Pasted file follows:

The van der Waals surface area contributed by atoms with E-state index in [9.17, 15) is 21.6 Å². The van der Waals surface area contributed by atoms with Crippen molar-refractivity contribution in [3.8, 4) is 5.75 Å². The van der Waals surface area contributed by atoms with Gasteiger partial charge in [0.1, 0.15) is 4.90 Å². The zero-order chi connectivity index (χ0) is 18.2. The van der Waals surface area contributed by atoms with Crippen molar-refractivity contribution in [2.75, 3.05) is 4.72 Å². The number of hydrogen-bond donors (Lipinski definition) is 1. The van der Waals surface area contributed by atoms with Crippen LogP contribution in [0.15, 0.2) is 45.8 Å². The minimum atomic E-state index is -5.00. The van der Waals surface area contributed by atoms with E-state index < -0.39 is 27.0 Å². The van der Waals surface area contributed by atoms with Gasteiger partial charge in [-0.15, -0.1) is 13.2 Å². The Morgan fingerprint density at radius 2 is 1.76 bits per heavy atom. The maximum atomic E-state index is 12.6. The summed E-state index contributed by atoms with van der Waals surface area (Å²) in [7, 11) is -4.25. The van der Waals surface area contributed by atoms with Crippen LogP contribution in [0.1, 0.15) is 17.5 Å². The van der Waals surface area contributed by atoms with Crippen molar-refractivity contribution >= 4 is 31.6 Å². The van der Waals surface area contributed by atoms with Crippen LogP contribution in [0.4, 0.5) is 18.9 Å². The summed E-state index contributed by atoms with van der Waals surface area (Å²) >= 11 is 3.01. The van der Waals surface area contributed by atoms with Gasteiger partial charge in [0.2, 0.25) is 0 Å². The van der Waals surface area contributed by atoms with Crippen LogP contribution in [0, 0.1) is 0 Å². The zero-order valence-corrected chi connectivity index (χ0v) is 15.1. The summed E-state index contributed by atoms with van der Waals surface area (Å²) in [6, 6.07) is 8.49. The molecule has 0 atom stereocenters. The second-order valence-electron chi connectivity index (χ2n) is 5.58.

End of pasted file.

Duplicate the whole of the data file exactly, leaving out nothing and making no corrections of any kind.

The van der Waals surface area contributed by atoms with E-state index in [9.17, 15) is 21.6 Å². The van der Waals surface area contributed by atoms with Crippen molar-refractivity contribution in [3.8, 4) is 5.75 Å². The van der Waals surface area contributed by atoms with Gasteiger partial charge in [0.1, 0.15) is 4.90 Å². The zero-order chi connectivity index (χ0) is 18.2. The van der Waals surface area contributed by atoms with Crippen molar-refractivity contribution in [2.75, 3.05) is 4.72 Å². The number of hydrogen-bond donors (Lipinski definition) is 1. The van der Waals surface area contributed by atoms with Crippen LogP contribution in [0.15, 0.2) is 45.8 Å². The minimum atomic E-state index is -5.00. The van der Waals surface area contributed by atoms with E-state index < -0.39 is 27.0 Å². The van der Waals surface area contributed by atoms with Gasteiger partial charge in [-0.15, -0.1) is 13.2 Å². The Morgan fingerprint density at radius 2 is 1.76 bits per heavy atom. The maximum atomic E-state index is 12.6. The summed E-state index contributed by atoms with van der Waals surface area (Å²) in [7, 11) is -4.25. The van der Waals surface area contributed by atoms with Crippen LogP contribution in [0.1, 0.15) is 17.5 Å². The van der Waals surface area contributed by atoms with Crippen molar-refractivity contribution >= 4 is 31.6 Å². The van der Waals surface area contributed by atoms with Crippen LogP contribution in [0.4, 0.5) is 18.9 Å². The summed E-state index contributed by atoms with van der Waals surface area (Å²) >= 11 is 3.01. The van der Waals surface area contributed by atoms with Gasteiger partial charge in [0.2, 0.25) is 0 Å². The van der Waals surface area contributed by atoms with Crippen LogP contribution in [0, 0.1) is 0 Å². The zero-order valence-corrected chi connectivity index (χ0v) is 15.1. The summed E-state index contributed by atoms with van der Waals surface area (Å²) in [6, 6.07) is 8.49. The molecule has 0 atom stereocenters. The second-order valence-electron chi connectivity index (χ2n) is 5.58.